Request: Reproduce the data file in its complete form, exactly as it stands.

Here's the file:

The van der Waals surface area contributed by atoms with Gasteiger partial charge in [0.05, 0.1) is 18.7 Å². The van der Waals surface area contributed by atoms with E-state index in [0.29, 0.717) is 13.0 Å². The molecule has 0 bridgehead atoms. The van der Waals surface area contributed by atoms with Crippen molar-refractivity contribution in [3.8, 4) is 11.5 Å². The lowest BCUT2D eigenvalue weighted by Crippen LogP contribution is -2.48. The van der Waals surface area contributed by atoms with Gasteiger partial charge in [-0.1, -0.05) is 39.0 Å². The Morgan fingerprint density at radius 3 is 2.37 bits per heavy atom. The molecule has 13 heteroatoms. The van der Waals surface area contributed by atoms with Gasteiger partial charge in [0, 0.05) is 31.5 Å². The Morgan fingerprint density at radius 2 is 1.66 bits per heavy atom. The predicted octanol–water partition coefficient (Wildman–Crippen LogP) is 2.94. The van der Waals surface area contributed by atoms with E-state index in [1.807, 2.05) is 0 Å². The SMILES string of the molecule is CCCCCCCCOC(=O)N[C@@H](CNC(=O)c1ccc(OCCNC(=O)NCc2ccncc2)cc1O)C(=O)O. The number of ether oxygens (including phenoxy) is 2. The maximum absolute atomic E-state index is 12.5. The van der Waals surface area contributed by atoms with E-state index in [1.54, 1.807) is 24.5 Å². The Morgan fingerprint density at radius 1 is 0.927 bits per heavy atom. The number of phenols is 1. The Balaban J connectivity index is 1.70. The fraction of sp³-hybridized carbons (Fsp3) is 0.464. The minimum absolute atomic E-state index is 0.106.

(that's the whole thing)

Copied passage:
The van der Waals surface area contributed by atoms with Gasteiger partial charge in [0.05, 0.1) is 18.7 Å². The van der Waals surface area contributed by atoms with E-state index in [0.29, 0.717) is 13.0 Å². The molecule has 0 bridgehead atoms. The van der Waals surface area contributed by atoms with Crippen molar-refractivity contribution in [3.8, 4) is 11.5 Å². The lowest BCUT2D eigenvalue weighted by Crippen LogP contribution is -2.48. The van der Waals surface area contributed by atoms with Gasteiger partial charge in [-0.1, -0.05) is 39.0 Å². The Morgan fingerprint density at radius 3 is 2.37 bits per heavy atom. The molecule has 13 heteroatoms. The van der Waals surface area contributed by atoms with Gasteiger partial charge in [0, 0.05) is 31.5 Å². The Morgan fingerprint density at radius 2 is 1.66 bits per heavy atom. The predicted octanol–water partition coefficient (Wildman–Crippen LogP) is 2.94. The van der Waals surface area contributed by atoms with E-state index in [1.807, 2.05) is 0 Å². The SMILES string of the molecule is CCCCCCCCOC(=O)N[C@@H](CNC(=O)c1ccc(OCCNC(=O)NCc2ccncc2)cc1O)C(=O)O. The number of ether oxygens (including phenoxy) is 2. The maximum absolute atomic E-state index is 12.5. The van der Waals surface area contributed by atoms with E-state index in [1.54, 1.807) is 24.5 Å². The Morgan fingerprint density at radius 1 is 0.927 bits per heavy atom. The number of phenols is 1. The Balaban J connectivity index is 1.70. The fraction of sp³-hybridized carbons (Fsp3) is 0.464. The minimum absolute atomic E-state index is 0.106.